Posted in Alexandra Christo, Review

Princess of Souls by Alexandra Christo | ARC REVIEW

This was one of my most anticipated books of the year because I completely adored To Kill a Kingdom back when I read the ARC in 2018, and I think that was one of the books that sparked my love for fairytale retellings. However, four years later, I no longer agree with a majority of the points in that review and the things that made me fall in love with the book have faded, and reading Princess of Souls really reminded me of the flaws. I think it’s going to be difficult for me to write a detailed review of the book without comparing it to To Kill a Kingdom, so I am just going to commit to the comparisons.

Princess of Souls is promoted as a Rapunzel-inspired fantasy romance, but I would not recommend picking up this book if you are looking for a retelling. Our main character, Selestra, has long hair which is cut off early on in the book and she is living in a tower for the first handful of chapters that she narrates. She also has a standoff against her ‘evil’ mother in the finale. For me, this is the extent of the similarities. So yes, you could describe it as ‘Rapunzel-inspired’, but it’s incredibly loose inspiration, especially in comparison to many of the fairytale-inspired works that are popular right now.

Both books begin with the teenage female main character leaving a home environment and meeting a charismatic male main character and his slightly less charismatic best friend. In Princess of Souls, Selestra is joined by her own charming best friend so the two male and two female characters can be coupled off nicely by the end of the book. Both books spend some time travelling on a boat to a port city location which might be the same city but it’s been so long since I read the first book that I no longer remember that detail. During this time, there is a lot of hatred between the main characters that is a long stronger than reasons I can justify and some banter as we begin a slowish-burn, kind-of-enemies to almost-lovers arc. Princess of Souls has some of the travelling and banter in a hot air balloon which I genuinely found to be an exciting addition to a fantasy world. Both books arrive at the third location and begin a final journey to find the object that the male main character has been hunting for years. There is some kind of argument between the main characters about hidden identities or secrets. Both books end with the female main character confronting her toxic mother.

The books are promoted as being part of the same universe, but that was actually one of the elements that I found different and enjoyable: there is very little – if any – overlap between the locations and there are no cameos from the To Kill a Kingdom cast that I noticed. I liked that Princess of Souls could stand on its own in a sense and could be enjoyable for readers who are completely new to the author’s work without expecting appearances from another book.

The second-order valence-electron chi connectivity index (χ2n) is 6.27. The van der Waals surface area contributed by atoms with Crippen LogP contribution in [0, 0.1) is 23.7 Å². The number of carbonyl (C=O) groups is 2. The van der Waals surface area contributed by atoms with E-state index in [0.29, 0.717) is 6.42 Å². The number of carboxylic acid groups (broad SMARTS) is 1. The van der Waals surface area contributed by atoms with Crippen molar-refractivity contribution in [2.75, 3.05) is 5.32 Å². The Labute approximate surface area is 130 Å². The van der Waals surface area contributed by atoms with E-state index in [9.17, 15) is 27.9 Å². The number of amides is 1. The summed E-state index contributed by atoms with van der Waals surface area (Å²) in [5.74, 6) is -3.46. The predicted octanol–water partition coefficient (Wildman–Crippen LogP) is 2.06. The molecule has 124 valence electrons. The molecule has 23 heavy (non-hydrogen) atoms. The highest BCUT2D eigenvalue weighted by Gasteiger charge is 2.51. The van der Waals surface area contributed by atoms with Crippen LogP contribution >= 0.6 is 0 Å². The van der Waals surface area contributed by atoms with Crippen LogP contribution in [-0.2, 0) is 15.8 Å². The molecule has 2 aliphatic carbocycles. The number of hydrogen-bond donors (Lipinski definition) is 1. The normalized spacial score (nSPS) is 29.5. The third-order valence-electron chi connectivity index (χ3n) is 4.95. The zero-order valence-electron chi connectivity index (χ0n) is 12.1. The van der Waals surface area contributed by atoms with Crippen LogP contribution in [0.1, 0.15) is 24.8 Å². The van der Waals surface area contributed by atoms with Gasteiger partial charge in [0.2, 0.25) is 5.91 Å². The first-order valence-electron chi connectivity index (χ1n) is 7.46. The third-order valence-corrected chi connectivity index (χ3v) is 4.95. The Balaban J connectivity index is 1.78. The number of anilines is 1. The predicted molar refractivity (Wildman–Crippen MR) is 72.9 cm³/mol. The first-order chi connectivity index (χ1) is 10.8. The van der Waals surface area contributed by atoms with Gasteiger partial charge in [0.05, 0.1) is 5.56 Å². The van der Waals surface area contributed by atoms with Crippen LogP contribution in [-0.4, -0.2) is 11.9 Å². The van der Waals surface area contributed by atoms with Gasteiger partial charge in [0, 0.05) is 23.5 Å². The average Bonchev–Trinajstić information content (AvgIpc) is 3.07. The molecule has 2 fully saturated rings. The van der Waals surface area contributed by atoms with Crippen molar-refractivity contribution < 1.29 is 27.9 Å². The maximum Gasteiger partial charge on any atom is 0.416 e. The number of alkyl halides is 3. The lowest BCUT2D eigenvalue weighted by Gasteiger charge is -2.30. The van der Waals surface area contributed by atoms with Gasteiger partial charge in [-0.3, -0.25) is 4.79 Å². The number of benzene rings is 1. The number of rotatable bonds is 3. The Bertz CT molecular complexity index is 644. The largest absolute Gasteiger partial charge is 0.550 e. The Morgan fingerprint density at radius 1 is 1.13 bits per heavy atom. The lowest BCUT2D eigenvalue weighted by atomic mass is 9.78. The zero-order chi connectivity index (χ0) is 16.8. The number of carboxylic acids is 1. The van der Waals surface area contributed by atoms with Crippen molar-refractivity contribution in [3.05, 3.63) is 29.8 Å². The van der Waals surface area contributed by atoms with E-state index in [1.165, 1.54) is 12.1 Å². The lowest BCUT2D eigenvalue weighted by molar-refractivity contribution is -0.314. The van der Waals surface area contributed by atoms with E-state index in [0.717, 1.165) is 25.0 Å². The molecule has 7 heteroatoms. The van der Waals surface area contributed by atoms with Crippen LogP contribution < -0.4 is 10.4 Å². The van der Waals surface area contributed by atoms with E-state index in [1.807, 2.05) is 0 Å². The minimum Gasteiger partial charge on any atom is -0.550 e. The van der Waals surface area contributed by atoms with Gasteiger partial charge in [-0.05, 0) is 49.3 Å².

I was going to spend some time here talking about the character dynamics, but I don’t think I have anything to add that hasn’t already been covered. The female and male protagonists are very similar to the ones in To Kill a Kingdom. There are fewer crew members this time, so the side characters had more room to grow, although I don’t feel they added any substance to the plot other than comic relief and fleshing out the main characters’ backstories. There is a lot of banter and very few serious or emotional moments to add some dimension to their personalities.

I do think that Princess of Souls is the superior of the two books, although I don’t think any book can top the majesty of To Kill a Kingdom‘s opening line. The plot itself also hits more of my niche interests, and I was a lot more invested in the main character’s arc, even if I found her a little bland as a character. There were also some descriptions of a sentient haunted forest that tugged at my soul as horror influences and forests in general are very exciting to me.

In summary, if you’ve already read To Kill a Kingdom, you’ve pretty much already read a majority of Princess of Souls. I would not recommend picking up the latter unless you either haven’t read the former or adored it with your whole heart. However, ignoring any other books, Princess of Souls was an enjoyable fairytale-inspired adventure and slow-burn romance with an enemies-to-lovers dynamic.

Rating: ★★★☆☆ (3.5 stars)


On a cold Autumn evening back in 2008, seven-year-old Tegan Anderson began to write their first short stories, finding a more creative way to learn their spellings. Many years and many more short stories later, they haven't stopped for anything. Now, they're writing more than they ever believed possible. Tegan may write the worlds they would prefer to exist in but currently lives in Devon with their overflowing bookshelves and expanding imagination.

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